27th Street Bakery Shop
27th Street Bakery Shop is a third-generation family business founded in South Los Angeles and built on a family heirloom recipe of sweet potato pie.
In 1956, after twenty years as restauranteurs, Harry and Sadie Patterson converted part of their restaurant on 2700 South Central Avenue into a specialty pie shop called Mrs. Harry’s Pies and Cakes. The bakery remains a neighborhood landmark and its current stewards are committed to expanding it for the next generation.
When the Patterson’s established their restaurant in the 1930s, the Central Avenue corridor was the social, cultural, and political center for African Americans in Los Angeles. Deed restrictions and other forms of discrimination prevented Black families from making a life in other neighborhoods, and the availability of nearby defense industry jobs during World War II led to a second wave of settlement.
The Pattersons were originally from Shevreport, Louisiana. They arrived to the neighborhood with generations of family recipes, which proved wildly popular with other newly-arrived African Americans from the South. Their family's recipe for sweet potato pie was their specialty. Along with the usual ingredients of milk, eggs, and butter, their sweet potato pie contains a secret mix of spices. The family still observes fidelity to consistency and quality, which their grandfather stressed. For instance, even though most sweet potatoes in local markets are from Northern California, the family only uses sweet potatoes grown in Louisiana. The family attributes their success to these baking traditions.
When the Pattersons' retired in the 1980s, their daughter, Alberta Craven, and grandchild, Gregory Spann, took over the bakery. They renamed the business 27th Street Bakery after its Central Avenue intersection. The mother-and-son partners continued to follow the family's heirloom recipes and baking traditions, while innovating as a wholesale business.
Currently, third-generation family members, Denise, Jeanette, and Albert are running the South Los Angeles bakery. They split the management of the business in three ways. Denise Craven-Perchaul, the Pattersons' granddaughter, leads the retail side of the restaurant. Her sister, Jeanette Bolden-Pickens, oversees its wholesale operations, and Albert Pickens – Jeanette's husband – manages the supplies and equipment. Bolden-Pickens explains the bakery belongs to the whole extended family, and everyone does whatever is required to keep the business running well.
Over the decades, many family members have contributed to the legacy of the 27th Street Bakery. Bolden-Pickens points out that Gregory's Old-Fashioned Pecan Pie is named after her late brother and invented by her brother-in-law. Likewise, the Alberta pie is named after her mother. Bolden-Pickens and her family do not doubt that there will be a fourth-generation to carry on the family legacy. Many teenage family members come in to the bakery after school to help, as she once did. Other family members help during the busy holiday seasons.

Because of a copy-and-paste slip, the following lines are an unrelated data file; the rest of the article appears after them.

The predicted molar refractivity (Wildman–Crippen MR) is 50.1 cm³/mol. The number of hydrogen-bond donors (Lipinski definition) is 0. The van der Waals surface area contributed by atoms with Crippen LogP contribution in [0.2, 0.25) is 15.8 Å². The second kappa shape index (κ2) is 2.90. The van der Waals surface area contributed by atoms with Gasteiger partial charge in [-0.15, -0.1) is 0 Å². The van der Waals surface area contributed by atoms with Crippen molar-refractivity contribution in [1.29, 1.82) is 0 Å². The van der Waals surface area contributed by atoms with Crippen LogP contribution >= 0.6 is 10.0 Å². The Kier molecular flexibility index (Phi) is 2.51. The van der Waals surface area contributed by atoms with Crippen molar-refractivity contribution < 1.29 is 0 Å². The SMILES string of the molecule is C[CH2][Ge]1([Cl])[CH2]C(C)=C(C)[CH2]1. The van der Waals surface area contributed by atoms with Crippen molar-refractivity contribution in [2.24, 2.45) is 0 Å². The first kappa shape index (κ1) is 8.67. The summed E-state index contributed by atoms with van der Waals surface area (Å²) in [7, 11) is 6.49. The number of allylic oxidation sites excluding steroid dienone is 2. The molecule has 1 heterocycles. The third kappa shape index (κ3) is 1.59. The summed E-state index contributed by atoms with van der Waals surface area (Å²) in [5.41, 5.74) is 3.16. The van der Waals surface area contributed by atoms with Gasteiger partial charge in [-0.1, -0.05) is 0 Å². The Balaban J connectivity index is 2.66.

For its decades-long employees and especially the Patterson descendants, the 27th Street Bakery is a source of support and purpose. For Bolden-Pickens, the family business is her third career. She is a Gold Medal winner of the Women's 4 X 400-meter Relay at the 1984 Summer Olympics in Los Angeles. She partially credits her work ethic to her family's entrepreneurial spirit. "I had asthma as a child, but my mother, aunt, and grandparents all told me not to let anything stop me. I could do anything," she recalls. She eventually retired from her career as an athlete after she injured herself during the 1988 Summer Olympics. She then returned to UCLA to coach the Women's track team for nearly two decades. In 2006, Bolden-Pickens was the U.S. Women's Head Coach for the 2008 Beijing Summer Olympic Games and the first Olympic head coach to have been an Olympic Gold Medalist. She went on to coach for another decade. However, when illness struck her family, Bolden-Pickens proudly stepped in to continue the family's business. UCLA's Center for Oral History Research interviewed 27th Street Bakery's Jeanette Bolden-Pickens in 2018. To link to recording, click here.
Despite the current COVID-19 pandemic challenges, the family is focused on the next steps to grow their business. Bolden Pickens says that they've recently received a $10,000 small business grant from PayPal's Empowerment Grants for Black Businesses Program and have plans to replace tired kitchen equipment. Within the next year, Bolden-Pickens also wants to secure special licensing to take government wholesale orders. On the baking front, she shares, "We just started making tea cakes," and explains, "It's a cookie and biscuit cross. It's thicker and not as sweet. People love them! We had a taste test, and we're developing more products with the [family's] sweet potato mix recipe."
Councilmember Curren Price of the Ninth District, honored the 27th Street Bakery with a square dedication along the historic Central Avenue corridor in 2018. To take a peak at the bakery's 60 year+ oven, check out CBS LA's Landmark South L.A. Bakery Working Around The Clock to Meet Sweet Demand.
Special thanks to Cynthia Sanchez for her contributions to this page.